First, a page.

AAPG ANNUAL CONFERENCE AND EXHIBITION
Making the Next Giant Leap in Geosciences
April 10-13, 2011, Houston, Texas, USA
Carbon Isotope Stratigraphy of the Cretaceous Gulf of Mexico: Global Utility and Regional Implications
(1) Department of Geological Sciences, The University of Texas at Austin, Austin, TX.
(2) Bureau of Economic Geology, The University of Texas at Austin, Austin, TX.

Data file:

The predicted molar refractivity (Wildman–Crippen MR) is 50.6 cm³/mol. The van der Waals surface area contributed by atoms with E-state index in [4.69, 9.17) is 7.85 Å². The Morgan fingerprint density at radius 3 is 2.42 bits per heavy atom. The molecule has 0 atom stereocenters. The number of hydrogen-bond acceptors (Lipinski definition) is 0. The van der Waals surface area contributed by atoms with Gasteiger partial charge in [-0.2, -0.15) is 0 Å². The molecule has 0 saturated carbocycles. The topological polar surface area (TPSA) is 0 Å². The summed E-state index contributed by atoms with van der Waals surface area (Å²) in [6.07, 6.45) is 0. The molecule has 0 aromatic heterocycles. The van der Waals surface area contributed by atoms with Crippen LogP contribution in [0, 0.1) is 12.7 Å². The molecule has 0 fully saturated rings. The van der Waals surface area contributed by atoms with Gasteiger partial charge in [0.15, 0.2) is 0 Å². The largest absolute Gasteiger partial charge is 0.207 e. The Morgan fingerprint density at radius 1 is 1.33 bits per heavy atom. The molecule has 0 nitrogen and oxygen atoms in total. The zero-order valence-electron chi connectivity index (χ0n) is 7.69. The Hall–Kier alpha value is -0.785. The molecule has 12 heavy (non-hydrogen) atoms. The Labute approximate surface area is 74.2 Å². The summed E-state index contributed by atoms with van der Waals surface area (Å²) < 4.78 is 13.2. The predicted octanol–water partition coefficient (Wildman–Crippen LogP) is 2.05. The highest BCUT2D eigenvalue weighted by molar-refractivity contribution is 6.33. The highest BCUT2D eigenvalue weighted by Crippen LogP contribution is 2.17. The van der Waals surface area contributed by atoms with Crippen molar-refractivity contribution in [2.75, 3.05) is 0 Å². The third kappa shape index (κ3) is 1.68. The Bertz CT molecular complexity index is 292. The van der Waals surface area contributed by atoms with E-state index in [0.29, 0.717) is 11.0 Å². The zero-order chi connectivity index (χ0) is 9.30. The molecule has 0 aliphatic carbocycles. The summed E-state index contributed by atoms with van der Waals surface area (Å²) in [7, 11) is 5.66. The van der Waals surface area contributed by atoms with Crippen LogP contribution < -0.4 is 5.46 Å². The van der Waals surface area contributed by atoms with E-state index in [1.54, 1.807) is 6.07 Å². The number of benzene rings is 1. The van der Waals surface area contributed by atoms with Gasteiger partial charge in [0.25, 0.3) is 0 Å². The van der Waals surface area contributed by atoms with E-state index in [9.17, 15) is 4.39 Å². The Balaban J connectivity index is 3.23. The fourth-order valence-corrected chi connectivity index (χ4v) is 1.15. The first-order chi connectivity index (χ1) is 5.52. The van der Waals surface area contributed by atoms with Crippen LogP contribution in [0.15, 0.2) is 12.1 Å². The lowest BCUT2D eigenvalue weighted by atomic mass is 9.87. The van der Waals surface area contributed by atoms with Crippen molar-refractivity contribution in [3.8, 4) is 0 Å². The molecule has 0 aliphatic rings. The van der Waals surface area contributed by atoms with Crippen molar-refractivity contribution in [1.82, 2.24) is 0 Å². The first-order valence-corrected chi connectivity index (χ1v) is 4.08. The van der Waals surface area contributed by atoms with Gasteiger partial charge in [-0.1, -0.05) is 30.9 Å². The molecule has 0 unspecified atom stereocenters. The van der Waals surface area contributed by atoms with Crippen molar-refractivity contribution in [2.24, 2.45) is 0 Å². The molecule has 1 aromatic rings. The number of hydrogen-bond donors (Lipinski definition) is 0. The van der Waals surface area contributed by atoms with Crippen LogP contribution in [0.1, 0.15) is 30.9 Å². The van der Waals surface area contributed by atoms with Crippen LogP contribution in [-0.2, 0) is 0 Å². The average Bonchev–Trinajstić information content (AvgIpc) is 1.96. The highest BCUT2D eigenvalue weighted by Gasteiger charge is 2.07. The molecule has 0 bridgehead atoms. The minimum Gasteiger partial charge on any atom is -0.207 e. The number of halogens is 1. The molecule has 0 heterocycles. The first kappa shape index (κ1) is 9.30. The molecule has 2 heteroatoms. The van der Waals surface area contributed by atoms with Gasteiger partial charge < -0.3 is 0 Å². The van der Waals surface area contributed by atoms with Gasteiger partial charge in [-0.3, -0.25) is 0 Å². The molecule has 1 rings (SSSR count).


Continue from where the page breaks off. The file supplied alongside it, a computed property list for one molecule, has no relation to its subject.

Carbon isotope chemostratigraphy is a powerful tool that allows correlation of globally significant environmental perturbations such as Cretaceous Oceanic Anoxic Events (OAEs). Using cores of the Cretaceous Comanche Shelf in south Texas, this study establishes a continuous carbon isotope profile spanning the lower Hauterivian to lower Coniacian (~135 Ma to ~88 Ma). The profile consists of isotope curves from major oil and gas producing carbonate intervals in the Gulf of Mexico and allows correlation to reservoirs in the Middle East, as well as carbonate successions in Asian, Pacific, and Tethyan regions. The South Texas Carbon Isotope Profile (STCIP) is constructed using 920 samples from 9 cores of platform limestone and shale. Cores are dispersed through numerous depositional environments including peritidal, reefal, and deep subtidal. Sample material was obtained from powdered carbonate matrix, including mud, peloids, and fine skeletal debris. Dolomitic samples were avoided. An array of well logs aided correlation of cores and isotope profiles. Results and applications of the STCIP are global and regional in nature. We show that each shale unit in the Comanche Shelf is equivalent to globally recognized OAEs including the: Hammett Shale (OAE 1-A), Bexar Shale (OAE 1-B), Del Rio Clay (OAE 1-D), and Eagle Ford Shale (OAE 2). These OAEs are likely the source rock of hydrocarbons in the Cretaceous Gulf of Mexico and equivalent global reservoirs. An exquisite match in STCIP curve character to published data demonstrates the Pearsall Formation in south Texas is the temporal equivalent of the Shu’aiba Formation in Oman. At a finer scale in each respective formation, the Hammett Shale is equivalent to the Hawar Shale (OAE 1-A), oil producing grainstones of the James Member are equivalent to oil producing platform carbonates of the Shu’aiba, and the upper Bexar Shale is equivalent to shales of the Bab Member (OAE 1-B). At the regional scale, STCIP data of the Comanche Shelf illustrate the diachronous nature of lithofacies and formation contacts between the prolific natural gas producing Eagle Ford Shale and overlying Austin Chalk. The profiles confirm that a significant portion of distal thickening in Eagle Ford black shale lithology is due to a facies change from Austin Chalk limestone to black shale. Knowledge of this partial time equivalence between the Eagle Ford and Austin Chalk formations should constrain regional correlations of gas producing intervals.